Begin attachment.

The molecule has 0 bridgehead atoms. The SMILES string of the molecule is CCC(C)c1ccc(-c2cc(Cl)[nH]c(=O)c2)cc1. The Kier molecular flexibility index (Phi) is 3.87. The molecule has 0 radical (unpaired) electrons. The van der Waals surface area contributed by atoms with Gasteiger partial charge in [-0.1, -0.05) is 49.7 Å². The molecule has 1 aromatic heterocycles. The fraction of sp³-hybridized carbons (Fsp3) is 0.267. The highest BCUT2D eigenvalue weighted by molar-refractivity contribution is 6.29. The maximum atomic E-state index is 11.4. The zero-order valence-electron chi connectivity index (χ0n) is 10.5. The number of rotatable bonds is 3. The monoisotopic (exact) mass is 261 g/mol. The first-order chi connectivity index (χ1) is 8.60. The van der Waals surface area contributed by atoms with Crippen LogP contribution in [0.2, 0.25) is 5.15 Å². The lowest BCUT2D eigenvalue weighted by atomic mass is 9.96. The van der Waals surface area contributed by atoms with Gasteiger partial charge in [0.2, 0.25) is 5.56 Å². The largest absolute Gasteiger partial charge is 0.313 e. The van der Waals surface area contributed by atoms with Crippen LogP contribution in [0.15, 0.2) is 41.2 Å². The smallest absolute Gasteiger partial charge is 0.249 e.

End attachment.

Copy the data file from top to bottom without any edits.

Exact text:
The molecule has 0 bridgehead atoms. The SMILES string of the molecule is CCC(C)c1ccc(-c2cc(Cl)[nH]c(=O)c2)cc1. The Kier molecular flexibility index (Phi) is 3.87. The molecule has 0 radical (unpaired) electrons. The van der Waals surface area contributed by atoms with Gasteiger partial charge in [-0.1, -0.05) is 49.7 Å². The molecule has 1 aromatic heterocycles. The fraction of sp³-hybridized carbons (Fsp3) is 0.267. The highest BCUT2D eigenvalue weighted by molar-refractivity contribution is 6.29. The maximum atomic E-state index is 11.4. The zero-order valence-electron chi connectivity index (χ0n) is 10.5. The number of rotatable bonds is 3. The monoisotopic (exact) mass is 261 g/mol. The first-order chi connectivity index (χ1) is 8.60. The van der Waals surface area contributed by atoms with Crippen LogP contribution in [0.2, 0.25) is 5.15 Å². The lowest BCUT2D eigenvalue weighted by atomic mass is 9.96. The van der Waals surface area contributed by atoms with Gasteiger partial charge in [0.2, 0.25) is 5.56 Å². The largest absolute Gasteiger partial charge is 0.313 e. The van der Waals surface area contributed by atoms with Crippen LogP contribution in [0.15, 0.2) is 41.2 Å². The smallest absolute Gasteiger partial charge is 0.249 e.